Megan Gray of the University of Nottingham (UK) is blowing away my mind with an elegant and articulate press conference on the link between galaxies and their environment. She is using beautiful analogies and I just want to say that if you want a speaker on galaxy evolution and youâ€šÃ„Ã´re in England (or have a good travel budget), get her. It helps that there are amazing pictures punctuating her lilting scientific story.
Okay, hereâ€šÃ„Ã´s the science. By looking at a section of the sky in the optical, x-ray, ultraviolet, and infrared colors of light, they were able to peer through gas and dust and explore the apparent shapes of galaxies. The thing is, how things appear and how they are actually shaped arenâ€šÃ„Ã´t always the same thing â€šÃ„Ã¬ gravitational lensing can cause galaxies to appear deformed. My measuring these deformities, we can measure (and they did measure) the distribution of dark matter. When galaxies are in rich environments â€šÃ„Ã¬ where they constantly interact with visible and invisible matter â€šÃ„Ã¬ it effects how the galaxies evolve.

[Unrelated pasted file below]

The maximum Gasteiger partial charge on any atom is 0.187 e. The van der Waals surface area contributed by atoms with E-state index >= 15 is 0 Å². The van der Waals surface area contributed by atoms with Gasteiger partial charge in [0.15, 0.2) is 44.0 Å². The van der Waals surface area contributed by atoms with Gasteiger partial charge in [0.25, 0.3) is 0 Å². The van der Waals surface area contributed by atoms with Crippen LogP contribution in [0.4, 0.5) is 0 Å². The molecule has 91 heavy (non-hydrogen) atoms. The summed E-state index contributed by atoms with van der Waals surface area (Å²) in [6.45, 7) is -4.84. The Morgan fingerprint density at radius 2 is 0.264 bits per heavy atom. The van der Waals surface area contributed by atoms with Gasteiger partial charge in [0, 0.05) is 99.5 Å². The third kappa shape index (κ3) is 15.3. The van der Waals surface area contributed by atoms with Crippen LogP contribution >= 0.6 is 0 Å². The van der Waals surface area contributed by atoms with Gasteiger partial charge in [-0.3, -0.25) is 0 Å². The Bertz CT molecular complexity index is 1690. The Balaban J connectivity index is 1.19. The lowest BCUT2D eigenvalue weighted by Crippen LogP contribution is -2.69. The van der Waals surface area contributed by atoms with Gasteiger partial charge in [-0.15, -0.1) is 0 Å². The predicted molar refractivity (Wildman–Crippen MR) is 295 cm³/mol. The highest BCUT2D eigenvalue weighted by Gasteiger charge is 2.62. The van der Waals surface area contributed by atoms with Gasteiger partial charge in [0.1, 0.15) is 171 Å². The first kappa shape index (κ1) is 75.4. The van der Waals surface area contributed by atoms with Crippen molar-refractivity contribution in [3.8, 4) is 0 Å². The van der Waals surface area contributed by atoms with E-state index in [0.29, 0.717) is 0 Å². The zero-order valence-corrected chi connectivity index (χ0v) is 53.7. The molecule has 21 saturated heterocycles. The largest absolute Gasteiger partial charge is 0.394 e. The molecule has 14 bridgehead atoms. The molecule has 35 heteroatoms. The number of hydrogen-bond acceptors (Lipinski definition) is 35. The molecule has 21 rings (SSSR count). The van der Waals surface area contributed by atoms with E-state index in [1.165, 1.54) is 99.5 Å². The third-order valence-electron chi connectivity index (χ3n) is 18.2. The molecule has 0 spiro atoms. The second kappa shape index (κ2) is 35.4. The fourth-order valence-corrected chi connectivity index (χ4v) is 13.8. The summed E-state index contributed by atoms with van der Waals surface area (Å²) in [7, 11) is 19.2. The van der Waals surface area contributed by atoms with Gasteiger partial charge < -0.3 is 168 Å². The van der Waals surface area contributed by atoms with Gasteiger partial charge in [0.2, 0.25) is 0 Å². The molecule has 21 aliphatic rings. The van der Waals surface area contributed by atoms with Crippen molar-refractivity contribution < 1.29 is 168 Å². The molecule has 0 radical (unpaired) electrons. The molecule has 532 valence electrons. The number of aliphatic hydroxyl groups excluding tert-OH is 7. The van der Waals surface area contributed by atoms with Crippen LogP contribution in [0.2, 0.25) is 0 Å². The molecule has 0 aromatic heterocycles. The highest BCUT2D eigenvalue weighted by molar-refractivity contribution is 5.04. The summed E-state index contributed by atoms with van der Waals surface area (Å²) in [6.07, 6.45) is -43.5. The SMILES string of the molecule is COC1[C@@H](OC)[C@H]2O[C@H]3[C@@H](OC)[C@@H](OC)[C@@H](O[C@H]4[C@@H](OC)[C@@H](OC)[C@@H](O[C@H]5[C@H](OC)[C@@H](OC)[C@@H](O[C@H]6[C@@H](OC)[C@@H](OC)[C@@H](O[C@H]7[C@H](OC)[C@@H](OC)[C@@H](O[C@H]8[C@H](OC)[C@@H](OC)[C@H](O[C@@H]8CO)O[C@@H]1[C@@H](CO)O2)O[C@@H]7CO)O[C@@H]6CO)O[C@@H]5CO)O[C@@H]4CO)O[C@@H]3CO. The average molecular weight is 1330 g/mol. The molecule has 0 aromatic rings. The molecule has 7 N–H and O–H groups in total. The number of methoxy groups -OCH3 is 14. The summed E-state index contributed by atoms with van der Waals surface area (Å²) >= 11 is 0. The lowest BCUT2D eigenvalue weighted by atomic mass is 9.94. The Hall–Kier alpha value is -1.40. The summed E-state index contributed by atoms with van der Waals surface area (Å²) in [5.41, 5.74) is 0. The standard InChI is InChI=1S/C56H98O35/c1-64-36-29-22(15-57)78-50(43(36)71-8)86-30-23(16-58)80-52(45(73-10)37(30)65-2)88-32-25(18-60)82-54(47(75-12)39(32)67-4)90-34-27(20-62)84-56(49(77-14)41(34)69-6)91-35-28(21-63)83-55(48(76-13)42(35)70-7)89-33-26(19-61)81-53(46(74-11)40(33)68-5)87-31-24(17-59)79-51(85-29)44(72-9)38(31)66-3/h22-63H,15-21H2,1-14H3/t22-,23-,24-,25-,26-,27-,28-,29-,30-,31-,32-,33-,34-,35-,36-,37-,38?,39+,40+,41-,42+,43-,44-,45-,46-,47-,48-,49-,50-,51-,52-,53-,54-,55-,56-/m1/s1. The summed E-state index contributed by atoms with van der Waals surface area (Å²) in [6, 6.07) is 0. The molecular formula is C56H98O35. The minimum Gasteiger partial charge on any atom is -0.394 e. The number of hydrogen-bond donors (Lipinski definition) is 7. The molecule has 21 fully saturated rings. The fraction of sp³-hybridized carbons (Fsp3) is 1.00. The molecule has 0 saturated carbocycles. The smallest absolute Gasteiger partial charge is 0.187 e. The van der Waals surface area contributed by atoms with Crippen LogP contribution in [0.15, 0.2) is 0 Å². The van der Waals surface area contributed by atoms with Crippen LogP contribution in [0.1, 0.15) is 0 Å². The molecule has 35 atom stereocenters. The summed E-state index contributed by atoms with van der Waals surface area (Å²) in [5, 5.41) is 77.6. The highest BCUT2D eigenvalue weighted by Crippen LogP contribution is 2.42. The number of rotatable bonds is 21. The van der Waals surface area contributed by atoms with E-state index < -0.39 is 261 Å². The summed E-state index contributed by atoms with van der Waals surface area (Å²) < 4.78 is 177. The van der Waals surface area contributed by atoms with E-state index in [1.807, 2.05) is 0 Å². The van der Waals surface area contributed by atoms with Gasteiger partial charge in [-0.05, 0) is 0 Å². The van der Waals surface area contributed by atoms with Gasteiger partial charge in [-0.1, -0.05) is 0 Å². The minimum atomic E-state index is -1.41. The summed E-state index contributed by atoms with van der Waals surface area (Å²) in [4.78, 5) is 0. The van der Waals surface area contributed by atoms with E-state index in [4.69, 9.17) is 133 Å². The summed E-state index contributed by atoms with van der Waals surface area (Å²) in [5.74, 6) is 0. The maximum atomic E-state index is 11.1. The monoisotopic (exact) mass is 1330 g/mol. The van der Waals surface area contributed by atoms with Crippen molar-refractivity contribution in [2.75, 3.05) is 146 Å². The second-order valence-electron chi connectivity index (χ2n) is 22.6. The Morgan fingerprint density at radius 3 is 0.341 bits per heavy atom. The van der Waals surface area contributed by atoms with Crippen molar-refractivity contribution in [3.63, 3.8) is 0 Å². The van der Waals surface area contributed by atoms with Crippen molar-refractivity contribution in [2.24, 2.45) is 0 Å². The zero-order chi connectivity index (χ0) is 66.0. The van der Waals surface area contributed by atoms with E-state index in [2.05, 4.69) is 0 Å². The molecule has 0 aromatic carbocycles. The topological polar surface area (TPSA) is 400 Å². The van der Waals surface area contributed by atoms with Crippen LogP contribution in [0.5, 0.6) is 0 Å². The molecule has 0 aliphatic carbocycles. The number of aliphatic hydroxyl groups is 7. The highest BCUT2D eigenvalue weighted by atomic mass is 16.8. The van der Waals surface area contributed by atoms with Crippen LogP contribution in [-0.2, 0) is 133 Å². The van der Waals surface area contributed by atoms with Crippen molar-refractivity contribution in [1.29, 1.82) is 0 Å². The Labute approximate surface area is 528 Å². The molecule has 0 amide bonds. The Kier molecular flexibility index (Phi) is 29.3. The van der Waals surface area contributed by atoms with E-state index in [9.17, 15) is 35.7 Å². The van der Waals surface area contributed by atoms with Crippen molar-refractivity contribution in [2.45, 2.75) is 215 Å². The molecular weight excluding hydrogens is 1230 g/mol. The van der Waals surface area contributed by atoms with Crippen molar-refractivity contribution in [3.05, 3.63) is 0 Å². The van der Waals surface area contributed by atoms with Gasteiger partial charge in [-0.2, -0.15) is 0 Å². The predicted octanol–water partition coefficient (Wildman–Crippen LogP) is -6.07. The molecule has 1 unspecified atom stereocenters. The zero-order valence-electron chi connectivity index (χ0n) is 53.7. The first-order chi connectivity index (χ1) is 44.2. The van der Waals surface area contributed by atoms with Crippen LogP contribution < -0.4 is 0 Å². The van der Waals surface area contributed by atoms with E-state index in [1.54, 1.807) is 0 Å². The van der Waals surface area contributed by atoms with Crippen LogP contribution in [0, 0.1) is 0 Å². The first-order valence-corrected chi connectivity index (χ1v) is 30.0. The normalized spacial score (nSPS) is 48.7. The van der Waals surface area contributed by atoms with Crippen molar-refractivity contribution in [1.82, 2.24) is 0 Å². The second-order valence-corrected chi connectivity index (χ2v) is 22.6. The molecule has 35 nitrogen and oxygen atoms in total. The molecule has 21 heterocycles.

Interactions initially trigger star formation while simultaneously stripping gas and dust out of the interacting systems. This leads to almost all the gas and dust in a system either forming stars or getting removed. After that initial burst of star formation ends, the galaxy if left to die. With the gas effectively removed or used up, it has nothing left to form stars. The majority of the star formation takes place in the suburbs of galaxy clusters, where individual galaxies most often undergo prolonged interactions. (In the center, things are moving fast and donâ€šÃ„Ã´t interact as long. On the outskirts interactions are rare.) These interacting star forming galaxies are often deformed, bright, and beautiful in their death throes.
This work actually relates to some of the research Iâ€šÃ„Ã´m doing with a student, which Iâ€šÃ„Ã´ll write about later.